“Rosie” / “Rock Me” (Fontana TF 817) April 1967
It wasn’t common for Alexis Korner to release singles but Fontana did just that during April 1967. This record probably sold out to Blues fans but no chart placing entailed and original copies are subsequently difficult to find.
My re-issue from the Fontana box-set, circa 1991, uses stereo recordings on both sides of the disc.
“Rosie” starts off with a Troggs-like primitive beat with layered hand-claps and tambourine clattering. The lead guitar is sharp and jagged. Alexis sings like he’s a rough down-on-his-luck hobo bluesman.
The other side “Rock Me,” is a customary blues shuffle with an obligatory slow tempo. The soft-handed drum patterns and languid lead break are a stand out.
Alan and John Lomax recorded “Rosie” in 1948 inside Parchman Farm, a Mississippi State penitentiary. This prison contained 15 labour camps where prisoners would chop wood and perform other manual labour.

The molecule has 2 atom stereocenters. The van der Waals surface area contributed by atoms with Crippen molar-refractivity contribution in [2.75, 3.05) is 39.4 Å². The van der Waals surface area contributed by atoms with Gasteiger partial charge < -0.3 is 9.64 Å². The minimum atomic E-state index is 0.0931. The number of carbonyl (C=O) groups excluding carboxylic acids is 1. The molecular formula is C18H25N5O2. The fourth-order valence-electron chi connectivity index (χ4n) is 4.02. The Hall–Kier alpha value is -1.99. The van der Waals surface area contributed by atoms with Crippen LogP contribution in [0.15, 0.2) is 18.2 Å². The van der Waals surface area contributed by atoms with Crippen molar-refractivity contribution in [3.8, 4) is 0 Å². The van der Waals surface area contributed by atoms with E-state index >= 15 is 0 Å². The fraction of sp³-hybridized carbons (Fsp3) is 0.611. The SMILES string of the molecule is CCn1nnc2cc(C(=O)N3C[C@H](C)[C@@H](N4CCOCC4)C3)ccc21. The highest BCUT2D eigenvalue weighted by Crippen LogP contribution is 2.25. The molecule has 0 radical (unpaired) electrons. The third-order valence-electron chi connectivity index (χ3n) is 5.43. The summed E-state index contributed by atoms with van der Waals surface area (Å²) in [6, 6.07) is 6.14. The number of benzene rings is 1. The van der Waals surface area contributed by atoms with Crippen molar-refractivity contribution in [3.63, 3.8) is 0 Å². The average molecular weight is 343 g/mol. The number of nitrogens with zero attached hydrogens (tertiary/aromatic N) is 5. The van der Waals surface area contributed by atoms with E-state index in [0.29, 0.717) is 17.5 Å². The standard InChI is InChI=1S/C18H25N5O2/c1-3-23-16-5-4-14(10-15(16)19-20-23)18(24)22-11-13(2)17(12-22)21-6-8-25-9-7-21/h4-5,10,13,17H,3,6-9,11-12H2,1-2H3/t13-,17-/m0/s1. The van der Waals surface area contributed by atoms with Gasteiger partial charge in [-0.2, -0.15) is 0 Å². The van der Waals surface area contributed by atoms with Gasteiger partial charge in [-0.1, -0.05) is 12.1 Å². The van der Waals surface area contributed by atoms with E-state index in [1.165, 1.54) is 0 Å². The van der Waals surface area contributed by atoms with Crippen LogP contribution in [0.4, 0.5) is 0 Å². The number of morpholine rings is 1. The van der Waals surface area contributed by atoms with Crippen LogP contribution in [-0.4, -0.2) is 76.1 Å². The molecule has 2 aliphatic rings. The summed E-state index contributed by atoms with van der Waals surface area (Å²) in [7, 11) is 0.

While the Lomax’s travelled through Southern prisons in an effort to collect African American music untouched by the outside world, Alan Lomax found the inmates were being treated and brutally abused like slave laborers.
Because of this, prison songs, like “Rosie,” were not only sang to help pass the time, but because singing them became an outlet for intense emotional pain inmates were experiencing.
Record reviews from the British music press:
Certainly you couldn’t be in two minds about Alexis Korner’s “Rosie.” I like it. (Disc & Music Echo, 15/04/67)
Typically hard-punching slice of blues. Tough, staccato sounds, fair old lyrics – a bit specialist, though. (Record Mirror, 15/04/67)